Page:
Of Medicare and mudslinging

And there, in a nutshell, is the problem: A heated, polarized election campaign isn’t the best forum to debate complex, competing proposals for bringing down healthcare costs.

Advertisement

Presidential and congressional candidates aren’t likely to look for ways to combine the best of each approach. Instead, they’re heading into their ideological corners.

There’s a lot of merit in the Ryan-Wyden proposal. “It’s a good compromise,” notes Alice Rivlin, an early proponent of Medicare vouchers and the former director of the Office of Management and Budget under President Clinton. “It preserves traditional Medicare; it gives people more options. But now that the Republican presidential candidates have endorsed it, the Democrats feel they have to reject it.”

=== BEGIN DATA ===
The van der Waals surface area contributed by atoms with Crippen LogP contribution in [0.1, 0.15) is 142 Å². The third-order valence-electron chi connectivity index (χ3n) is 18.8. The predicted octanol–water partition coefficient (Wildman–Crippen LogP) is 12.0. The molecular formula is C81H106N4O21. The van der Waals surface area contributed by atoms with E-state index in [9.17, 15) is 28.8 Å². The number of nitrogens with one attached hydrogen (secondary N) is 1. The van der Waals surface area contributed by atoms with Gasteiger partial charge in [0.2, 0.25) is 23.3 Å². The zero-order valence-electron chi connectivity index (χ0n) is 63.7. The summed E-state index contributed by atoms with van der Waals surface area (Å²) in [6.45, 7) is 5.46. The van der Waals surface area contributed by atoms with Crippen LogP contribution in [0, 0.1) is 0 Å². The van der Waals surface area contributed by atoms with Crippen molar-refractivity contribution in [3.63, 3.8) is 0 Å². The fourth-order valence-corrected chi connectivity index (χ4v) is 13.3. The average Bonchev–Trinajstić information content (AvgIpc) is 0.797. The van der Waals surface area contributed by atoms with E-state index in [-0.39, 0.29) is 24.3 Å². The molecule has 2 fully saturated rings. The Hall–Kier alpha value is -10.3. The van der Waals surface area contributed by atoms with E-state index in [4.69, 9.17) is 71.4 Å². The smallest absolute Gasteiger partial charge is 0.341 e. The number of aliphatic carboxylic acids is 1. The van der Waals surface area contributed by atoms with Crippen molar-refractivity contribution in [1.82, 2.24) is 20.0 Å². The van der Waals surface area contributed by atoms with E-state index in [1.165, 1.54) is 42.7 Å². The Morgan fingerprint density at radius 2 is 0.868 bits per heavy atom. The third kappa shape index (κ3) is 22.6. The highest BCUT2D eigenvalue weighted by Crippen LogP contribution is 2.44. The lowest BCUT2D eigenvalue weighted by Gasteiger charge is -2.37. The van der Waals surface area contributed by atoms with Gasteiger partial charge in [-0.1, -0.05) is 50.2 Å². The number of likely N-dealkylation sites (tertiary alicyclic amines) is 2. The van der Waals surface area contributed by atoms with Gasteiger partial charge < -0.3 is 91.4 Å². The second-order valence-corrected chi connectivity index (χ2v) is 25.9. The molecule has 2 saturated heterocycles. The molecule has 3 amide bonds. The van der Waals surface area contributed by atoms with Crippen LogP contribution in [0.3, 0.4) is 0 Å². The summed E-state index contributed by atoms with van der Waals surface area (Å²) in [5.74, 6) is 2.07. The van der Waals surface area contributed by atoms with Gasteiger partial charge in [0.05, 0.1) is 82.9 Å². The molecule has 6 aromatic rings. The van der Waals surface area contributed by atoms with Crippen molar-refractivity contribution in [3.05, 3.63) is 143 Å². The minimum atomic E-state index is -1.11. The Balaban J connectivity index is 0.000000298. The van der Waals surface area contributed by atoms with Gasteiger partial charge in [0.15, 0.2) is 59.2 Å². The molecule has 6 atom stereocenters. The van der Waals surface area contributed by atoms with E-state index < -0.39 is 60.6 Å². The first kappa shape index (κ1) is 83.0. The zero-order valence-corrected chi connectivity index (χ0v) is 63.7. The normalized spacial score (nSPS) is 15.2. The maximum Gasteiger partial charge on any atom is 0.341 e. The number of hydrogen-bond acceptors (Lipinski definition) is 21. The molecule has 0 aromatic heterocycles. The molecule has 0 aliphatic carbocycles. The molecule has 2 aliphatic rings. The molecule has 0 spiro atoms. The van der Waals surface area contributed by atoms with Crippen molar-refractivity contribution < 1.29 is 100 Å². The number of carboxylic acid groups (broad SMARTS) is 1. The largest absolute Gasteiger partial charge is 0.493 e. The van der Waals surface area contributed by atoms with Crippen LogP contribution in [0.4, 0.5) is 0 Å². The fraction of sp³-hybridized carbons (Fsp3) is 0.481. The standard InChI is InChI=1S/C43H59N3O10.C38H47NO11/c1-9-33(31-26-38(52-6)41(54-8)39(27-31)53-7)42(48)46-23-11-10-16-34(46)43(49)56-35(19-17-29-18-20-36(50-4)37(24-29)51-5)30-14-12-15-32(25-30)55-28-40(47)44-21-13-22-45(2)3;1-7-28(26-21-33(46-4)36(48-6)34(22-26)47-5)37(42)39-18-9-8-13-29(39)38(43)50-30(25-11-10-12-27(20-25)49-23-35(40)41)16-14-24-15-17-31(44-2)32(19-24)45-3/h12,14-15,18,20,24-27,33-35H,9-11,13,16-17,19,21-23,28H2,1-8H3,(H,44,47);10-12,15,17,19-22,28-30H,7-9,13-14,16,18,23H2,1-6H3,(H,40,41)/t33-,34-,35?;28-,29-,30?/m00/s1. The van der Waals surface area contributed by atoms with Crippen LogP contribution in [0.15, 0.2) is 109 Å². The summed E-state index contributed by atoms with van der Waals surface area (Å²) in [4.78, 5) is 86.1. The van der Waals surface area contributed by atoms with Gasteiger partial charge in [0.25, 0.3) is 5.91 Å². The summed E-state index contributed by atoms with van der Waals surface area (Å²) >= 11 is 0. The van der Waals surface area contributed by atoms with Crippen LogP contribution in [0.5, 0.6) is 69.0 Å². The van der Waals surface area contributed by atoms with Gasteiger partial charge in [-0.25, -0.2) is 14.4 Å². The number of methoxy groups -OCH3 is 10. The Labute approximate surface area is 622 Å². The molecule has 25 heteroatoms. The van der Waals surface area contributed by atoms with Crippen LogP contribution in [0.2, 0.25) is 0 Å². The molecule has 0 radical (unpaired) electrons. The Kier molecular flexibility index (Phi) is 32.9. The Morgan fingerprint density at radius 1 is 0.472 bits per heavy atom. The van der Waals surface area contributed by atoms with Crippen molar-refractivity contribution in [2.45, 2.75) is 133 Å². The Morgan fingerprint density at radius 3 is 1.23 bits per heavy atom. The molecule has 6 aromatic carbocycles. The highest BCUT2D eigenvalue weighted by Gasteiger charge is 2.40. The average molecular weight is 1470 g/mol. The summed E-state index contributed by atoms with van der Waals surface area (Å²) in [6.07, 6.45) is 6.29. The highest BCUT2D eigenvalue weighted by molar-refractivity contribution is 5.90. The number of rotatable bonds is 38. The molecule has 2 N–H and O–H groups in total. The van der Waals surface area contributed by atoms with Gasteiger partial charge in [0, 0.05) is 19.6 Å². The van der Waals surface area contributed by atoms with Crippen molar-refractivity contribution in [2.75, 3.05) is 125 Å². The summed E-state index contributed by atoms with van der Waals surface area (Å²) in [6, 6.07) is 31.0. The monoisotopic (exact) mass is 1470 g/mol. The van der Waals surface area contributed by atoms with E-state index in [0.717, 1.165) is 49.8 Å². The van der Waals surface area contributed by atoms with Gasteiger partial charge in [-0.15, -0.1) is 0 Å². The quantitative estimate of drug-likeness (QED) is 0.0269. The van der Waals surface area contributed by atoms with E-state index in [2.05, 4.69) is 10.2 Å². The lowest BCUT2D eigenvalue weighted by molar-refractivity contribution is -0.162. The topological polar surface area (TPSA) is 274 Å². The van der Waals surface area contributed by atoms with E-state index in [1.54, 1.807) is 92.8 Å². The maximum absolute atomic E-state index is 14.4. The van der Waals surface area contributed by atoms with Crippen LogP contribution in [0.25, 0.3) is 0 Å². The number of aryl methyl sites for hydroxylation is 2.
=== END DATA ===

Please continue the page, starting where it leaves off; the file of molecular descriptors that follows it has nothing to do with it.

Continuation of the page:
There’s a lot of merit in Obama’s advisory board too. Republicans denounce it as an unelected board of 15 that would dictate healthcare decisions, but that’s not true; the healthcare law limited its influence over medical practices, and Congress retained the right to overrule the board’s recommendations.

Join the conversation as a VIP Member

Trending on HotAir Videos

Sponsored

Advertisement
Advertisement
Advertisement